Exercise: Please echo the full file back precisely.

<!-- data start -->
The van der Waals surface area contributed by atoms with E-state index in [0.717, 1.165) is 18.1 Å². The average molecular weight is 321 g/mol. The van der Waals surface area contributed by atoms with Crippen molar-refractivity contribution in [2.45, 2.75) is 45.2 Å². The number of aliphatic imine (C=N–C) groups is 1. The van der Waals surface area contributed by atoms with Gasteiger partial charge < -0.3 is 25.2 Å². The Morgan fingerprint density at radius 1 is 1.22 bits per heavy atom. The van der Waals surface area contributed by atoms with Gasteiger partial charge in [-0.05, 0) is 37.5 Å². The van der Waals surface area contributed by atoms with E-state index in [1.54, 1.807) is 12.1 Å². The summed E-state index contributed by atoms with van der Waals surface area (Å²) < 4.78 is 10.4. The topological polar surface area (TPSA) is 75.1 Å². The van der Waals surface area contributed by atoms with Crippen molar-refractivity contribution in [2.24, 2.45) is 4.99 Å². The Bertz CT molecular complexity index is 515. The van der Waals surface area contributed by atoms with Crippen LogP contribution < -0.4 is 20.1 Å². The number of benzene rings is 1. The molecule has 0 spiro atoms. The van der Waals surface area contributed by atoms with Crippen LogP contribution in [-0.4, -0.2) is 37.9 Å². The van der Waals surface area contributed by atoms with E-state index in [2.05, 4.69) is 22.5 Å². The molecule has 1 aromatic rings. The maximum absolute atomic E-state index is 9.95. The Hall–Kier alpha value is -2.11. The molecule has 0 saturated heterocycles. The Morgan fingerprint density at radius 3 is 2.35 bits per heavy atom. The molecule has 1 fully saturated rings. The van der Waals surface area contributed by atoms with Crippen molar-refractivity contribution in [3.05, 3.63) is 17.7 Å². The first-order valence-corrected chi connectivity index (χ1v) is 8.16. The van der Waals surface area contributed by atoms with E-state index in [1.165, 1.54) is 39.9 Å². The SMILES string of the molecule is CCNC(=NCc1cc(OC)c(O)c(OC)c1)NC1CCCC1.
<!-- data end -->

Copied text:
The van der Waals surface area contributed by atoms with E-state index in [0.717, 1.165) is 18.1 Å². The average molecular weight is 321 g/mol. The van der Waals surface area contributed by atoms with Crippen molar-refractivity contribution in [2.45, 2.75) is 45.2 Å². The number of aliphatic imine (C=N–C) groups is 1. The van der Waals surface area contributed by atoms with Gasteiger partial charge < -0.3 is 25.2 Å². The Morgan fingerprint density at radius 1 is 1.22 bits per heavy atom. The van der Waals surface area contributed by atoms with Gasteiger partial charge in [-0.05, 0) is 37.5 Å². The van der Waals surface area contributed by atoms with E-state index in [1.54, 1.807) is 12.1 Å². The summed E-state index contributed by atoms with van der Waals surface area (Å²) < 4.78 is 10.4. The topological polar surface area (TPSA) is 75.1 Å². The van der Waals surface area contributed by atoms with Crippen molar-refractivity contribution in [2.24, 2.45) is 4.99 Å². The Bertz CT molecular complexity index is 515. The van der Waals surface area contributed by atoms with Crippen LogP contribution < -0.4 is 20.1 Å². The number of benzene rings is 1. The molecule has 0 spiro atoms. The van der Waals surface area contributed by atoms with Crippen LogP contribution in [-0.4, -0.2) is 37.9 Å². The van der Waals surface area contributed by atoms with E-state index in [2.05, 4.69) is 22.5 Å². The molecule has 1 aromatic rings. The maximum absolute atomic E-state index is 9.95. The Hall–Kier alpha value is -2.11. The molecule has 0 saturated heterocycles. The Morgan fingerprint density at radius 3 is 2.35 bits per heavy atom. The molecule has 1 fully saturated rings. The van der Waals surface area contributed by atoms with Crippen molar-refractivity contribution in [3.05, 3.63) is 17.7 Å². The first-order valence-corrected chi connectivity index (χ1v) is 8.16. The van der Waals surface area contributed by atoms with E-state index in [1.165, 1.54) is 39.9 Å². The SMILES string of the molecule is CCNC(=NCc1cc(OC)c(O)c(OC)c1)NC1CCCC1.